Edwin-Forrest-Macbeth

Edwin Forrest as Macbeth

Americans had always had a strong affinity for Shakespeare.  Settlers travelling west always took a King James Bible; if they had a second book it was, more often than not, the works of Shakespeare. Though the theatre was a much rowdier place than today—alcohol and prostitutions a given—when Americans went to the theatre, they wanted Shakespeare.  When Pennsylvania born, Edwin Forrest, emerged as talented Shakespearean actor, American theatregoers were ecstatic.  Here was an actor who not only played Shakespeare, but looked and acted like an American.  Strong, handsome, and athletic, Forest played the familiar roles, with a forceful style that resonated with American audiences wherever he went. Edwin Forrest was the first American star

macready

William Charles Macready as Macbeth

On his first trip to England, Forrest’s acting style was well received there too. While in England, Forrest met and became friends with William Charles Macready, that country’s foremost Shakespearean actor. While the two men developed a warm friendship, privately, neither had anything positive about the other’s acting.

When Macready came to America, Forrest followed him from city to city, performing the same play, inviting comparison. Forrest thought of it as friendly rivalry, but Macready did not take it that way.  When Forrest toured England again, he was not as well received and he blamed Macready’s influence. In London, Forrest went to see Macready perform Hamlet, and, allegedly, hissed him loudly from the first row.

In 1849, Macready opened another American tour by performing Macbeth at New York’s Astor Place Opera House, while Forrest was playing the same role a few blocks away at the Broadway Theater. This caught the attention of the gangs of New York who, in 1849, had more power than respectable people were willing to admit.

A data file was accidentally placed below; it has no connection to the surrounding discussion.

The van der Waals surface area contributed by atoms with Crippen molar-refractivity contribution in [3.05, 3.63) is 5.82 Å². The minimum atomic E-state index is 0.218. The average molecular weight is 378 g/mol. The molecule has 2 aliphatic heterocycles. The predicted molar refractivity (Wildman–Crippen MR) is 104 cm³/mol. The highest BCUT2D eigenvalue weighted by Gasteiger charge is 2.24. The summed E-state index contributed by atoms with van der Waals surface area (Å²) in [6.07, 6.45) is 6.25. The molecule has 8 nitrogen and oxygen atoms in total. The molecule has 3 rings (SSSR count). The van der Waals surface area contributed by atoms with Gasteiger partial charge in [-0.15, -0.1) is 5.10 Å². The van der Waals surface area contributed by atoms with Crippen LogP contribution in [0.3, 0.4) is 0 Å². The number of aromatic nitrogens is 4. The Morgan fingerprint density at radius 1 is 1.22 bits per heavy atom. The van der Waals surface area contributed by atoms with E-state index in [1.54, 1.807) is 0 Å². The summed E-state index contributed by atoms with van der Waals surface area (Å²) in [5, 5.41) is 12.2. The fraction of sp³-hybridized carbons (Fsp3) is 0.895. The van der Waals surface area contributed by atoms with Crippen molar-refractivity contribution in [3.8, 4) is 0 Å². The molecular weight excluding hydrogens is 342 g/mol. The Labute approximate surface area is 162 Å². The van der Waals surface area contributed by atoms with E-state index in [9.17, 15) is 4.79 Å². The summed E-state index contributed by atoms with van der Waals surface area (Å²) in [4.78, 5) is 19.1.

The gangs in the Bowery and Five Points neighborhoods were involved in theft in all its forms, prostitution, blackmail, extortion; and they provided muscle for various political factions. But more than anything else, the gangs loved to fight. Under normal circumstances, the Irish gangs would fight each other—e.g. The Dead Rabbits would fight the Plug Uglies, who would fight the Roach Guards, etc. But when challenged by their arch enemies, the nativist—anti-immigrant—Bowery Boys, all of the Irish gangs would fight together. On rare occasions, when the conflict was downtown versus aristocratic uptown, or England versus America, all of the gangs would fight together. Macready’s performance provided just such an occasion.

During Macready’s first performance at the Astor Place, the gangs bought up hundreds of tickets and filled the theatre with rude boys (pronounced b’hoys.)  When Macready stepped on stage, they booed and hissed, pelting him with eggs, rotten fruit, and other garbage, until Macready left the stage. He decided to cancel his tour, then and there, and return to England, but New York’s literary elite, including Washington Irving, persuaded him to perform again.

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This riled the gangs even more. They were now led by the instigation of nativist journalist and dime novel author Ned Buntline, and Tammany Hall boss, Isaiah Rynders, who was anxious to embarrass the newly elected Whig mayor, Caleb S. Woodhull. They covered the city with fliers calling on workingmen to oppose English rule in New York City.

Three nights after the first performance, the theatre was again filled with gang members, threatening to disrupt the performance, but it was also filled with policemen who managed to quell the rowdies enough for Macready to finish the show. However, outside the theatre, a crowd of 10,000 people had amassed and were hurling bricks and rocks at the building. It was too much for the police, the mayor sent for the state militia –two companies of infantry, a light artillery troop, and forty cavalry men.

The troops fired above the crowd and when that produced no results, they fired into the crowd. When the smoke cleared hours later, 25 men were dead and more than a 120 wounded. Macready, barely escaping with his life, managed to board a train to Boston.

Both Forrest and Macready continued acting but their paths never crossed again. Neither man was ever again able to generate the passionate response of that night in 1849.

 

 


Sources:

  • Cliff, Nigel. The Shakespeare riots: revenge, drama, and death in nineteenth-century America. New York: Random House, 2007
  • Duke, Thomas S.. Celebrated criminal cases of America . San Francisco, Cal.: J.H. Barry, 1910..